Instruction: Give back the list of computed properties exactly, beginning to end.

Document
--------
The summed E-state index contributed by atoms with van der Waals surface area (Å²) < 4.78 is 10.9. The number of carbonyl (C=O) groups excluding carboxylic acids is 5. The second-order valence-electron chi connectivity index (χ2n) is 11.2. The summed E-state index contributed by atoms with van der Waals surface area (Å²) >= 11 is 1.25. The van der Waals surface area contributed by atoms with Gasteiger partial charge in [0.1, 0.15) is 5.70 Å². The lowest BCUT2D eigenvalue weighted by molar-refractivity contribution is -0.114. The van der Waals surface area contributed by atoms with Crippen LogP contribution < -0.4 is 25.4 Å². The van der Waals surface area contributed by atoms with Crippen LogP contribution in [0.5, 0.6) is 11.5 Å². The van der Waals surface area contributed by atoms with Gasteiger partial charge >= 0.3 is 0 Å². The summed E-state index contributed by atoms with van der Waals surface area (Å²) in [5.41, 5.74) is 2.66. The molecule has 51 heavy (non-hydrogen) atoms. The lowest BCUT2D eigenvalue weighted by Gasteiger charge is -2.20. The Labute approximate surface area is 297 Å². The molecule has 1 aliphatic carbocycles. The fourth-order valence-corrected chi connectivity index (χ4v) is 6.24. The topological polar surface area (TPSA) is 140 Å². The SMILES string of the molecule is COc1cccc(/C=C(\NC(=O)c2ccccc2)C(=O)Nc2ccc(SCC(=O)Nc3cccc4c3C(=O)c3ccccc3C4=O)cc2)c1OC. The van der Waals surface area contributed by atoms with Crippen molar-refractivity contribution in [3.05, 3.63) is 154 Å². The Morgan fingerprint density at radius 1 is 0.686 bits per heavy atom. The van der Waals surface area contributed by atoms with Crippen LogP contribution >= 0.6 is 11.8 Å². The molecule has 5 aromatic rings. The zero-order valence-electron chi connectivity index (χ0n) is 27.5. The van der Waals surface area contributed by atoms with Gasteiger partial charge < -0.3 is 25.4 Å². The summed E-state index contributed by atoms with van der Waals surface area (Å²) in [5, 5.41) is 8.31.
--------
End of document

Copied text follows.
The summed E-state index contributed by atoms with van der Waals surface area (Å²) < 4.78 is 10.9. The number of carbonyl (C=O) groups excluding carboxylic acids is 5. The second-order valence-electron chi connectivity index (χ2n) is 11.2. The summed E-state index contributed by atoms with van der Waals surface area (Å²) >= 11 is 1.25. The van der Waals surface area contributed by atoms with Gasteiger partial charge in [0.1, 0.15) is 5.70 Å². The lowest BCUT2D eigenvalue weighted by molar-refractivity contribution is -0.114. The van der Waals surface area contributed by atoms with Crippen LogP contribution < -0.4 is 25.4 Å². The van der Waals surface area contributed by atoms with Crippen LogP contribution in [0.5, 0.6) is 11.5 Å². The van der Waals surface area contributed by atoms with Gasteiger partial charge >= 0.3 is 0 Å². The summed E-state index contributed by atoms with van der Waals surface area (Å²) in [5.41, 5.74) is 2.66. The molecule has 51 heavy (non-hydrogen) atoms. The lowest BCUT2D eigenvalue weighted by Gasteiger charge is -2.20. The Labute approximate surface area is 297 Å². The molecule has 1 aliphatic carbocycles. The fourth-order valence-corrected chi connectivity index (χ4v) is 6.24. The topological polar surface area (TPSA) is 140 Å². The SMILES string of the molecule is COc1cccc(/C=C(\NC(=O)c2ccccc2)C(=O)Nc2ccc(SCC(=O)Nc3cccc4c3C(=O)c3ccccc3C4=O)cc2)c1OC. The van der Waals surface area contributed by atoms with Crippen molar-refractivity contribution in [3.05, 3.63) is 154 Å². The Morgan fingerprint density at radius 1 is 0.686 bits per heavy atom. The van der Waals surface area contributed by atoms with Crippen LogP contribution >= 0.6 is 11.8 Å². The molecule has 5 aromatic rings. The zero-order valence-electron chi connectivity index (χ0n) is 27.5. The van der Waals surface area contributed by atoms with Gasteiger partial charge < -0.3 is 25.4 Å². The summed E-state index contributed by atoms with van der Waals surface area (Å²) in [5, 5.41) is 8.31.